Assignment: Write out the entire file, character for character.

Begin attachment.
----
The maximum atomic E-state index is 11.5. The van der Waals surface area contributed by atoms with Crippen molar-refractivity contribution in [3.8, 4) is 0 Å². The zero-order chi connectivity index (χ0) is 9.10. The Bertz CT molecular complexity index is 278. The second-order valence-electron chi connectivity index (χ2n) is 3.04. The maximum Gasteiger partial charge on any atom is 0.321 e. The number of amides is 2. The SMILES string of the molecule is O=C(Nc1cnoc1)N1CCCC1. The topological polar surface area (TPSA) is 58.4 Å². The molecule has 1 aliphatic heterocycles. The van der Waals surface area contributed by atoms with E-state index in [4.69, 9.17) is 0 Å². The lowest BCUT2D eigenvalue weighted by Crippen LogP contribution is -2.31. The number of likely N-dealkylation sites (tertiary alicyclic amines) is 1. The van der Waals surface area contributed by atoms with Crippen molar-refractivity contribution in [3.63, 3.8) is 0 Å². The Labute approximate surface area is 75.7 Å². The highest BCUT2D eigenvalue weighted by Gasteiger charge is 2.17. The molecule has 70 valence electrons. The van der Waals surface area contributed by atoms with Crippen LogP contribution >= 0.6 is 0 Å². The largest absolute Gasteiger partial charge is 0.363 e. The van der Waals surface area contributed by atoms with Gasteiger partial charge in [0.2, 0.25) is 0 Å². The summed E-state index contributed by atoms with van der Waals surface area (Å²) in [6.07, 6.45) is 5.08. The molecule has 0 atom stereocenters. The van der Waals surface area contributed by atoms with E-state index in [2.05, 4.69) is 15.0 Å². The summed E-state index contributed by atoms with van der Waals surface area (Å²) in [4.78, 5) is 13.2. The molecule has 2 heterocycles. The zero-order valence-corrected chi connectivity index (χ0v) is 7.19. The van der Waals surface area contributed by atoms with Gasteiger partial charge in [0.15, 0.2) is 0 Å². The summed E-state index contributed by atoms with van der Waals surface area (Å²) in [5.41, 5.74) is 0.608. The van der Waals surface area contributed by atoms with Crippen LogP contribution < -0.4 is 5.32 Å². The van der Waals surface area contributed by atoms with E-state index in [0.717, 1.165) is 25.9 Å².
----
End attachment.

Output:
The maximum atomic E-state index is 11.5. The van der Waals surface area contributed by atoms with Crippen molar-refractivity contribution in [3.8, 4) is 0 Å². The zero-order chi connectivity index (χ0) is 9.10. The Bertz CT molecular complexity index is 278. The second-order valence-electron chi connectivity index (χ2n) is 3.04. The maximum Gasteiger partial charge on any atom is 0.321 e. The number of amides is 2. The SMILES string of the molecule is O=C(Nc1cnoc1)N1CCCC1. The topological polar surface area (TPSA) is 58.4 Å². The molecule has 1 aliphatic heterocycles. The van der Waals surface area contributed by atoms with E-state index in [4.69, 9.17) is 0 Å². The lowest BCUT2D eigenvalue weighted by Crippen LogP contribution is -2.31. The number of likely N-dealkylation sites (tertiary alicyclic amines) is 1. The van der Waals surface area contributed by atoms with Crippen molar-refractivity contribution in [3.63, 3.8) is 0 Å². The Labute approximate surface area is 75.7 Å². The highest BCUT2D eigenvalue weighted by Gasteiger charge is 2.17. The molecule has 70 valence electrons. The van der Waals surface area contributed by atoms with Crippen LogP contribution >= 0.6 is 0 Å². The largest absolute Gasteiger partial charge is 0.363 e. The van der Waals surface area contributed by atoms with Gasteiger partial charge in [0.2, 0.25) is 0 Å². The summed E-state index contributed by atoms with van der Waals surface area (Å²) in [6.07, 6.45) is 5.08. The molecule has 0 atom stereocenters. The van der Waals surface area contributed by atoms with E-state index in [2.05, 4.69) is 15.0 Å². The summed E-state index contributed by atoms with van der Waals surface area (Å²) in [4.78, 5) is 13.2. The molecule has 2 heterocycles. The zero-order valence-corrected chi connectivity index (χ0v) is 7.19. The van der Waals surface area contributed by atoms with Gasteiger partial charge in [0.15, 0.2) is 0 Å². The summed E-state index contributed by atoms with van der Waals surface area (Å²) in [5.41, 5.74) is 0.608. The van der Waals surface area contributed by atoms with Crippen LogP contribution < -0.4 is 5.32 Å². The van der Waals surface area contributed by atoms with E-state index in [0.717, 1.165) is 25.9 Å².